This blog is intended to go along with Population: An Introduction to Concepts and Issues, by John R. Weeks, published by Cengage Learning. The latest edition is the 12th (it came out in 2015), but this blog is meant to complement any edition of the book by showing the way in which demographic issues are regularly in the news.

If you are a user of my textbook and would like to suggest a blog post idea, please email me at: john.weeks@sdsu.edu

Friday, December 9, 2011

New Twists on Income Inequality by Race in America

The Census Bureau has been releasing data from the American Community Survey and one of the recent analyses points to the impact of higher income blacks leaving inner cities for the suburbs, including those in southern states. The Associate Press reports that:

Affluent black Americans who are leaving industrial cities for the suburbs and the South are shifting traditional lines between rich and poor, according to new census data. Their migration is widening the income gap between whites and the inner-city blacks who remain behind, while making blacks less monolithic as a group and subject to greater income disparities.
"Reverse migration is changing the South and its race relations," said Roderick Harrison, a Howard University sociologist and former chief of racial statistics at the Census Bureau.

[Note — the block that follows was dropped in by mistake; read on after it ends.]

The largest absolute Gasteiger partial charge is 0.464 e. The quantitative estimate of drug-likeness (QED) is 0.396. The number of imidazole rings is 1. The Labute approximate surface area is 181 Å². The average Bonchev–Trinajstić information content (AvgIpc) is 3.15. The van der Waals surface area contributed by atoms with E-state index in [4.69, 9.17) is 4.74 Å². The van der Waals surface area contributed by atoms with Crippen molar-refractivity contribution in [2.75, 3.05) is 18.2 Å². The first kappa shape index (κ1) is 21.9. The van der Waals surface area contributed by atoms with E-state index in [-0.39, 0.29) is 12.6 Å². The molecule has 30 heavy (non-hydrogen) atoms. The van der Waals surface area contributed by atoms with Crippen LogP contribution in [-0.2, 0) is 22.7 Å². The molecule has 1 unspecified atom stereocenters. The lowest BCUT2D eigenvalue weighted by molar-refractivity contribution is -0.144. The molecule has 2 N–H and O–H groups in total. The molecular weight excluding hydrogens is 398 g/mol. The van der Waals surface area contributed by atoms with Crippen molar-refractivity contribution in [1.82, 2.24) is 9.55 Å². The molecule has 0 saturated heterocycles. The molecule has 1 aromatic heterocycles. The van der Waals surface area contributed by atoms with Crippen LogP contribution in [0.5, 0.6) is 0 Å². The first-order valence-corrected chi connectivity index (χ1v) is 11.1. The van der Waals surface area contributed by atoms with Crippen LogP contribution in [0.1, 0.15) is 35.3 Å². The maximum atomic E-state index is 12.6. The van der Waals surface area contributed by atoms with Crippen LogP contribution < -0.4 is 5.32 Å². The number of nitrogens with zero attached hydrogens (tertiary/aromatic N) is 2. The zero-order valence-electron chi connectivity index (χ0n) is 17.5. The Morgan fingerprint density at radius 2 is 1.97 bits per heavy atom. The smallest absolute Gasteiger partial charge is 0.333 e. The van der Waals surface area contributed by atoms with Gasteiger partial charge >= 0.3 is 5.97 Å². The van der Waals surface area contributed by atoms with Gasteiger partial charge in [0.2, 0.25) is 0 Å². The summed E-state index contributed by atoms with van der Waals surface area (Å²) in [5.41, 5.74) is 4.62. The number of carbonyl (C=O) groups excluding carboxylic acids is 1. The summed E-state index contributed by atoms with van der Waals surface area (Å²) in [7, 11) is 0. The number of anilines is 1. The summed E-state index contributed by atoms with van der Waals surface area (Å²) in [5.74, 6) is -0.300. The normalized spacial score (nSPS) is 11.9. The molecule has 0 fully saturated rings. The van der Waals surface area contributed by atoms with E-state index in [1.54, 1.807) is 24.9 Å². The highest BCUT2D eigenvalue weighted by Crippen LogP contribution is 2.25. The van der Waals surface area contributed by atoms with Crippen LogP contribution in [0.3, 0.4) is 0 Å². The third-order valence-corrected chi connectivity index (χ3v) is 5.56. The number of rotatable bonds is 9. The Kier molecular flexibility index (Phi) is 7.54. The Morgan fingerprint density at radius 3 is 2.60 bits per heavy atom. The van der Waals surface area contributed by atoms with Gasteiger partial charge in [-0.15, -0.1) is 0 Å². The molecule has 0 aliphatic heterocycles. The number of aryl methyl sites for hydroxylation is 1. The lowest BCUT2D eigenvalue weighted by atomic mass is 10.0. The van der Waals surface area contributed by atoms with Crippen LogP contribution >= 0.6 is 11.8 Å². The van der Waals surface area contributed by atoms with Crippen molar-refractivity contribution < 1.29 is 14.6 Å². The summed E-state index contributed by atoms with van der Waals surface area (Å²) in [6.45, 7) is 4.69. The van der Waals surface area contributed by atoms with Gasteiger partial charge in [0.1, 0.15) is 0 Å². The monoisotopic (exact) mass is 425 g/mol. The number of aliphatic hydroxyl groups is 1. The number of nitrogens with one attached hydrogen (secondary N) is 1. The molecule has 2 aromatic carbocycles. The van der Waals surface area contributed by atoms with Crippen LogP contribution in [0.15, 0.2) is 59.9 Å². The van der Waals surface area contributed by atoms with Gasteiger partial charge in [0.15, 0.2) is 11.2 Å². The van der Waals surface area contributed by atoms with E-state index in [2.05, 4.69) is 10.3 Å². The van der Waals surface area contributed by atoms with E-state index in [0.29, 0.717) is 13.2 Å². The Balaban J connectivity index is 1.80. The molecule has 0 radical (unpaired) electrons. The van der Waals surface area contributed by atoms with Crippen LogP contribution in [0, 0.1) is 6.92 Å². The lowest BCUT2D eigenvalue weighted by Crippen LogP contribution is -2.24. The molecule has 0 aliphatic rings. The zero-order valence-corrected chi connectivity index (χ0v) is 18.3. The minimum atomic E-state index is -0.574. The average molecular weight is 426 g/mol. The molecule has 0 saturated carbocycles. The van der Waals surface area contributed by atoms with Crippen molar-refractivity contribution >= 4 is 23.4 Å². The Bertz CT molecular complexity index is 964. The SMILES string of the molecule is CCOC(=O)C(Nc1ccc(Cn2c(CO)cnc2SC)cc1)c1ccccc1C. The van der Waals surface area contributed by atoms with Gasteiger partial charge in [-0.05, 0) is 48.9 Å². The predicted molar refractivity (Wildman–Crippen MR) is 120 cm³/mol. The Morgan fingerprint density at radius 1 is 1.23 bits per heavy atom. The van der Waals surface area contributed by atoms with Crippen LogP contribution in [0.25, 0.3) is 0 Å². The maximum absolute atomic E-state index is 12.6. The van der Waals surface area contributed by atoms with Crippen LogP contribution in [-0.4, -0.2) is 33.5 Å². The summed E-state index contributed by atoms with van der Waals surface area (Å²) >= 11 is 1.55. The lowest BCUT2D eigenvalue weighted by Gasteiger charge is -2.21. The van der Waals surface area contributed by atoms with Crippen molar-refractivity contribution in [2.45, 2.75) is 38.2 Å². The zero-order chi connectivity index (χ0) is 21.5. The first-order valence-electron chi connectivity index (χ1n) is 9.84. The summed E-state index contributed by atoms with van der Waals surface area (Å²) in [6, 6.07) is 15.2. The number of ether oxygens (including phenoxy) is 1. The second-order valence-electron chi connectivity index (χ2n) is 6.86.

The less well-educated are being left behind in the inner city, creating greater disparities there, at the same time that income inequality in general in the United States has been widening.
The typical white person last year earned income roughly 1.7 times higher than that of blacks, the widest ratio since the 1990s. Census figures released Thursday show that cities such as Detroit, Chicago, Philadelphia, Cleveland and Milwaukee in particular saw increases in inequality, hurt by an exodus of middle-class minorities while lower-skilled blacks stayed in the cities.
Low-income blacks also slipped further behind. The share of black households ranking among the poorest poor — those earning less than $15,000 — climbed from 20 percent to 26 percent over the past decade; other race and ethnic groups posted smaller increases. At the same time, African-Americans making $200,000 or more a year were unchanged from 2000 at about 1.1 percent, even after a deep recession.
William H. Frey, a Brookings Institution demographer who did a broad analysis of the race and income data, said the latest numbers reflect a longer-term trend of increased racial integration between blacks and whites. He said the changes could pose challenges in the coming months in political redistricting as well as courting the traditional black vote.

This is yet another example of the idea that the future is a foreign country--change is afoot in many ways.

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